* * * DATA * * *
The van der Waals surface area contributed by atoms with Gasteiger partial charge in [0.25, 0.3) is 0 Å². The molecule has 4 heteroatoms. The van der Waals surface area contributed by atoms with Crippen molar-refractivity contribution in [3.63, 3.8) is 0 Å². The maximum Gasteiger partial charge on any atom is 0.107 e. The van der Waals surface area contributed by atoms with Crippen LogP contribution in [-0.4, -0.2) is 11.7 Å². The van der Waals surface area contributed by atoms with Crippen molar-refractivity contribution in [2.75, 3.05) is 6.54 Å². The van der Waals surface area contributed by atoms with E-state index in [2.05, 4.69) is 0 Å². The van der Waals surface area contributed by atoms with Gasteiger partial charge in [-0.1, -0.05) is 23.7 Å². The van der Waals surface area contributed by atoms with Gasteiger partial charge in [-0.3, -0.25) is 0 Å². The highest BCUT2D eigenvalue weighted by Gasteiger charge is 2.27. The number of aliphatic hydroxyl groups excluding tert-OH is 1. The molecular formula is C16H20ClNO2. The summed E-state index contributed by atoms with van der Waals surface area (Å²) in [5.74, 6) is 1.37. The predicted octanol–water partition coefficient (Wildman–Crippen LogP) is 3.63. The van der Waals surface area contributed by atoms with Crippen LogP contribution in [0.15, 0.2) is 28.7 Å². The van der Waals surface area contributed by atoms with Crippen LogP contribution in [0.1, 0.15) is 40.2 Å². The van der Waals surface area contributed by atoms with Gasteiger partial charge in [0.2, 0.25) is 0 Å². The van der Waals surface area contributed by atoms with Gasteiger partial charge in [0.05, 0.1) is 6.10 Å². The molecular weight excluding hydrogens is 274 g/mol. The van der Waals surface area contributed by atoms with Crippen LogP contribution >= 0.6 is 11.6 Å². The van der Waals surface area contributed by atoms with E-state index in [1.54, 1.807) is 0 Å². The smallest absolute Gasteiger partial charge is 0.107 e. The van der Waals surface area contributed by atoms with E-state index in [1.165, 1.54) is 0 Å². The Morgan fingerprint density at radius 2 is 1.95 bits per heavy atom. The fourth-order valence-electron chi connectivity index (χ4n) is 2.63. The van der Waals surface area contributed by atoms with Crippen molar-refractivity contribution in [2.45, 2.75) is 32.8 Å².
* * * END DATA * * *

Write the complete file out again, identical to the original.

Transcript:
The van der Waals surface area contributed by atoms with Gasteiger partial charge in [0.25, 0.3) is 0 Å². The molecule has 4 heteroatoms. The van der Waals surface area contributed by atoms with Crippen molar-refractivity contribution in [3.63, 3.8) is 0 Å². The maximum Gasteiger partial charge on any atom is 0.107 e. The van der Waals surface area contributed by atoms with Crippen LogP contribution in [-0.4, -0.2) is 11.7 Å². The van der Waals surface area contributed by atoms with Crippen molar-refractivity contribution in [2.75, 3.05) is 6.54 Å². The van der Waals surface area contributed by atoms with E-state index in [2.05, 4.69) is 0 Å². The van der Waals surface area contributed by atoms with Gasteiger partial charge in [-0.1, -0.05) is 23.7 Å². The van der Waals surface area contributed by atoms with Gasteiger partial charge in [-0.3, -0.25) is 0 Å². The highest BCUT2D eigenvalue weighted by Gasteiger charge is 2.27. The number of aliphatic hydroxyl groups excluding tert-OH is 1. The molecular formula is C16H20ClNO2. The summed E-state index contributed by atoms with van der Waals surface area (Å²) in [5.74, 6) is 1.37. The predicted octanol–water partition coefficient (Wildman–Crippen LogP) is 3.63. The van der Waals surface area contributed by atoms with Crippen LogP contribution in [0.15, 0.2) is 28.7 Å². The van der Waals surface area contributed by atoms with Crippen LogP contribution in [0.1, 0.15) is 40.2 Å². The van der Waals surface area contributed by atoms with Gasteiger partial charge in [0.2, 0.25) is 0 Å². The van der Waals surface area contributed by atoms with Gasteiger partial charge in [0.05, 0.1) is 6.10 Å². The molecular weight excluding hydrogens is 274 g/mol. The van der Waals surface area contributed by atoms with Crippen LogP contribution >= 0.6 is 11.6 Å². The van der Waals surface area contributed by atoms with E-state index in [1.54, 1.807) is 0 Å². The smallest absolute Gasteiger partial charge is 0.107 e. The van der Waals surface area contributed by atoms with E-state index in [1.165, 1.54) is 0 Å². The Morgan fingerprint density at radius 2 is 1.95 bits per heavy atom. The fourth-order valence-electron chi connectivity index (χ4n) is 2.63. The van der Waals surface area contributed by atoms with Crippen molar-refractivity contribution in [2.45, 2.75) is 32.8 Å².